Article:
KATHMANDU, July 25: The “Jaun na Jaun” hitmaker is back in Nepal.
Dikyi Ukyab, a resident of New York, released her debut album “Singer Lining” on August 7 last year and since then has been a well known name in Nepali music. This 20-year-old singer, currently a student of Political Science and Anthropology at State University of New York (SUNY), is in Nepal for her solo concert. Entitled “An Evening with Dikyi Ukyab,” the show is to be held on July 28 at the Army Officers’ Club, Sundhara.
[The tickets for the concert are available at the Doremi Sangeet Pathashala, Jamal; and Bouddha Cassette Centre, Boudha.]
Dikyi, who is trained in classical western music and a participant in her high school choir in New York, is raising funds through the concert. The money raised will be sent to rebuild the school that was ruined in the earthquake that hit her family’s native Olangchungola Village in the remote mountains of the Taplejung District in northeastern Nepal sometime back
“I’m doing whatever little I can,” she said, adding, “My father comes from the village and therefore I share a special bond with the place.”
Republica caught up with the singer and shared a brief chat. Excerpts:
How did the idea occur to you?
I’ve always wanted to do something to give back to my community. It’s the same reason why I started making Nepali music in the first place. My first solo concert seemed like the perfect opportunity to, not only share my voice, but also to help raise money for a good cause. In this case, I wanted to give to the community I;m directly from: Walung in Olangchungola.
What are the expectations from the show on Saturday, and what can the audience expect?
This show will showcase performances from my first album, Silver Lining, and along with that, I’ll be performing for the first time songs from my upcoming album. I’m also recording a Tibetan album, from which I’ll perform a song. Other than that, I’ll be performing a couple of cover songs from other artists, and I’ll also be joined by some well-known singers like Yogeshwor Amatya, Nima Rumba, Ciney Gurung, and Tsujil Karmacharya! It should be a great night of performances!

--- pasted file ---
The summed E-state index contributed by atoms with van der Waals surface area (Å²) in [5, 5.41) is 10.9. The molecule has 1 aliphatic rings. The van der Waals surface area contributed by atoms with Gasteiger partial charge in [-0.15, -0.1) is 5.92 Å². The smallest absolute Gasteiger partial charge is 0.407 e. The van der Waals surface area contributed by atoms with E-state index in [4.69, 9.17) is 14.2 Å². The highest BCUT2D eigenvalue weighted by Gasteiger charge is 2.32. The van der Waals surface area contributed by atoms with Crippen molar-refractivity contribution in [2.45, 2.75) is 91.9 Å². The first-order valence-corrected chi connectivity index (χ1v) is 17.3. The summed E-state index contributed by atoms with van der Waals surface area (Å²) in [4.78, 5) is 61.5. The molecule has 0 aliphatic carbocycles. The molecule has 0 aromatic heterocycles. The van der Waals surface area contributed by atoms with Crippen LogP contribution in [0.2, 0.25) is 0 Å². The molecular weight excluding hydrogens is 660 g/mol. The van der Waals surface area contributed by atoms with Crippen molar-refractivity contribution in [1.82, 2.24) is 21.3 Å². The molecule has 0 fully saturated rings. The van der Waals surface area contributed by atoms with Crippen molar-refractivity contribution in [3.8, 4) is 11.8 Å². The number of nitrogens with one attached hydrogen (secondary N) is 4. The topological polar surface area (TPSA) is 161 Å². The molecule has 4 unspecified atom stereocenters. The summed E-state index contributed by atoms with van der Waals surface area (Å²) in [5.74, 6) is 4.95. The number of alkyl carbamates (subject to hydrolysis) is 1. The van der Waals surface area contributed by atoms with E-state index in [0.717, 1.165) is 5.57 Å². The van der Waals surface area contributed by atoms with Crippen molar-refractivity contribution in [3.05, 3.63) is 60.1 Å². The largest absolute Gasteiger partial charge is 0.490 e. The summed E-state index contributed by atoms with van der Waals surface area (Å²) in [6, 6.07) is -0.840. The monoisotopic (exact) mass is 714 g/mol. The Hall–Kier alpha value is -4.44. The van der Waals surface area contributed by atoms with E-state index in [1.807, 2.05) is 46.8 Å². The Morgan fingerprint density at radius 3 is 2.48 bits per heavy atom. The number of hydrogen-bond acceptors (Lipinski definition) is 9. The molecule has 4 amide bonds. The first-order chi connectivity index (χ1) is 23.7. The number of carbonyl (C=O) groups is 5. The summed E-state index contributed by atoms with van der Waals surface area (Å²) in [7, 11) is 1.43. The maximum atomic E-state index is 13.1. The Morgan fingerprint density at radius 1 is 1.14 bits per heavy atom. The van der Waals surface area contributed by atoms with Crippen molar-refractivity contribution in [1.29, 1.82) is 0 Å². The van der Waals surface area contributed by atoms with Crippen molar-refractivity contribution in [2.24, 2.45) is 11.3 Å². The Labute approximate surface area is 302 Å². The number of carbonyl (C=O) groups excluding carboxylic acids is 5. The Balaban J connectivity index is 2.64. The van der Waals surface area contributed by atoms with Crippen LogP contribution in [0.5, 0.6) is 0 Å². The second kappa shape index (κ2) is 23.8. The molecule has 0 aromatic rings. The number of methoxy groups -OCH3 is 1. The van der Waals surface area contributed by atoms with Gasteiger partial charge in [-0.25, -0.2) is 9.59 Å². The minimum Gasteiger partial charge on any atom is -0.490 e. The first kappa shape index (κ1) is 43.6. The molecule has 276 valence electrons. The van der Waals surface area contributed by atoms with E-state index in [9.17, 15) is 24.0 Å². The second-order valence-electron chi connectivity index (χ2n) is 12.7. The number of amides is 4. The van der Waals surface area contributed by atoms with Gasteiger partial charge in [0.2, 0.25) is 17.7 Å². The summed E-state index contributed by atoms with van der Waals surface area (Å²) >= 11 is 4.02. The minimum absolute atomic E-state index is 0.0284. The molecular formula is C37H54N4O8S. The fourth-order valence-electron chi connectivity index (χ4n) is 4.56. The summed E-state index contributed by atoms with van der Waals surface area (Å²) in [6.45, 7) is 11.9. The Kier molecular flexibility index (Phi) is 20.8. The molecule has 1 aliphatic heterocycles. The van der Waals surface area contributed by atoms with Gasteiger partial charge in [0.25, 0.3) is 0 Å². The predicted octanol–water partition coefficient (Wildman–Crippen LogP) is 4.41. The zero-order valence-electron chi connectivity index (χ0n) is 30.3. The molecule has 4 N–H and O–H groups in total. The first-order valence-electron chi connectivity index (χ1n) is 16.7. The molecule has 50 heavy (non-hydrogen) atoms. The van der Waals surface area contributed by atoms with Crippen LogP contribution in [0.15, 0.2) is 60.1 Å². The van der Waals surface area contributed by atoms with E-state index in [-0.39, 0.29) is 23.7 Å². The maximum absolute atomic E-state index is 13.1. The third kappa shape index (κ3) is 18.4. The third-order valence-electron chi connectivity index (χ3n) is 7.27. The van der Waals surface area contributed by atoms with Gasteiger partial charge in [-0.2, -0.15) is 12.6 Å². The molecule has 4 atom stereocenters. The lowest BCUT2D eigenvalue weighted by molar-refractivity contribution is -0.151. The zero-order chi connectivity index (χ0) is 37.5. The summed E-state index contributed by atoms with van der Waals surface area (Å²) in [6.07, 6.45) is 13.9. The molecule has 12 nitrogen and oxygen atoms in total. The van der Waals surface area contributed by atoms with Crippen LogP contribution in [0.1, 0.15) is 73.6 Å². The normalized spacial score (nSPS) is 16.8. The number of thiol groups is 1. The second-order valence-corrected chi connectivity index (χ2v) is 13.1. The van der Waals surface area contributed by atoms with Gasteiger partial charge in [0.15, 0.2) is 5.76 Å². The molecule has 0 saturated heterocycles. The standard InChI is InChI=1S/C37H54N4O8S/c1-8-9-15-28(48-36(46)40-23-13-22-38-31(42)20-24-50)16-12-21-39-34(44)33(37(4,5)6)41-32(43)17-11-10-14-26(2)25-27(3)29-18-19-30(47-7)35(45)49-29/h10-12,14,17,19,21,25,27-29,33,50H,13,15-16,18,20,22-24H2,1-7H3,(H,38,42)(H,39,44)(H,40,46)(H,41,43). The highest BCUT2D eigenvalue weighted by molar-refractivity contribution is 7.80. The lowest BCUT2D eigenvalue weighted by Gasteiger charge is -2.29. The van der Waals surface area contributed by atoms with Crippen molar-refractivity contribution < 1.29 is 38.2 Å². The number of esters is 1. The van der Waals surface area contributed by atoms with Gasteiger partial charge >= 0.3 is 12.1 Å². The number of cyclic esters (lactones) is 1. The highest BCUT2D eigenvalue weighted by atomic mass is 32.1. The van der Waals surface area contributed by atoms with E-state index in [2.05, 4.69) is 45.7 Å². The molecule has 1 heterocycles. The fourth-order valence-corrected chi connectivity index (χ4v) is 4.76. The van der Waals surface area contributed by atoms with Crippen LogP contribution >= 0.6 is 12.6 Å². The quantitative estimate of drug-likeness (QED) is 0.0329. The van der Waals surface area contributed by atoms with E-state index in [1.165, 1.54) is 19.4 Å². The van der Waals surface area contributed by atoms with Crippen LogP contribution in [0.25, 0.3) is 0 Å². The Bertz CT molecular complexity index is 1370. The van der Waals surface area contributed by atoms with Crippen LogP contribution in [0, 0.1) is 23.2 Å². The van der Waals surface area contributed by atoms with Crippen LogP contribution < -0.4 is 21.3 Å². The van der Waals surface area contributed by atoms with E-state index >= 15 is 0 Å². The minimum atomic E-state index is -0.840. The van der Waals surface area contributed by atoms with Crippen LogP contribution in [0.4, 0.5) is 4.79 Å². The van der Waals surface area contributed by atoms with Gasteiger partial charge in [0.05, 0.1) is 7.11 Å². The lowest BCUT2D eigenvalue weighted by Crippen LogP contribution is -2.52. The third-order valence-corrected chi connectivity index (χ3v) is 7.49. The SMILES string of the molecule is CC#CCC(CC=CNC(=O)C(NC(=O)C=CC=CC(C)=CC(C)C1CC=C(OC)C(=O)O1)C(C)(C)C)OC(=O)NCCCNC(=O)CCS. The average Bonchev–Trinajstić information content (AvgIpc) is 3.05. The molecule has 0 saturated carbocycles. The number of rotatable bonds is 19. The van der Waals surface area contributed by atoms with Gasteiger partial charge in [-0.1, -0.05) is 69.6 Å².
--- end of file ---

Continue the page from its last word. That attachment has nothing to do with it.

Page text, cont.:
How has life changed after the release of your first solo album, “Silver Lining”?
To be honest, life is pretty much the same. I’m still at school, and I’m still making music on the side. Things haven’t changed much in Nepal, either, but I’ve gotten to meet a lot of new people and had the pleasure of working with some amazing artists.
You’re a student of Political Science. What do you have to say of the political situation in Nepal?
I personally believe that Nepal is still going through a rather tumultuous transition phase from monarchy to a republic that will continue for a long time. It’s unfortunate that our country must go through these unstable times. However, it’s a necessary period of development for the future. We, as Nepali people, must remember our responsibility as citizens though. Without concerns and care for our government’s actions, we can’t create a better political situation in Nepal. For me, the future may or may not hold politics. For now I’m concentrating on International Relations and Human Rights and would like to continue working in the global spectrum.
You’ve been quoted as saying that music should be “a medium of conveying important messages globally.” How do you plan to do that?
I believe that my music thus far has already done this. Although I may not have sent a literal or specific message, I’ve tried to spread the idea of positivity and the celebration of one’s heritage. For now, I would like to continue sending positive ideas and thoughts through my music and to spread happiness.
Share with us your immediate and long-term future plans.
I’ve got about a month left in Nepal, in which I’ll dedicate most of my time to my concert. In the long term, I want to continue making music both in Nepal and abroad. I’mcurrently recording my second Nepali album with Nhyoo Bajracharya, and my first Tibetan album. In addition, I’m in the process of writing my English EP which people can expect sometime in 2013. I’m still a student and will continue to be so even after my Bachelor’s is done next year, but I don’t plan to leave music anytime soon.
Messages you wish to give to all the aspiring singers and the youth of the country as a whole.
Aspiring singers need to know that rejection is something you can’t escape! No matter how talented you are or how much time you’ve spent on your music, there’ll always be someone who doesn’t like your music. I’m sure this applies to everyone, but the most important thing you’ve got to keep in mind while you’re trying to claw your way to the top is persistence. You’ve literally got to claw your way up there sometimes! Always remain positive and think of all the good things in life, and that’s my message to everyone.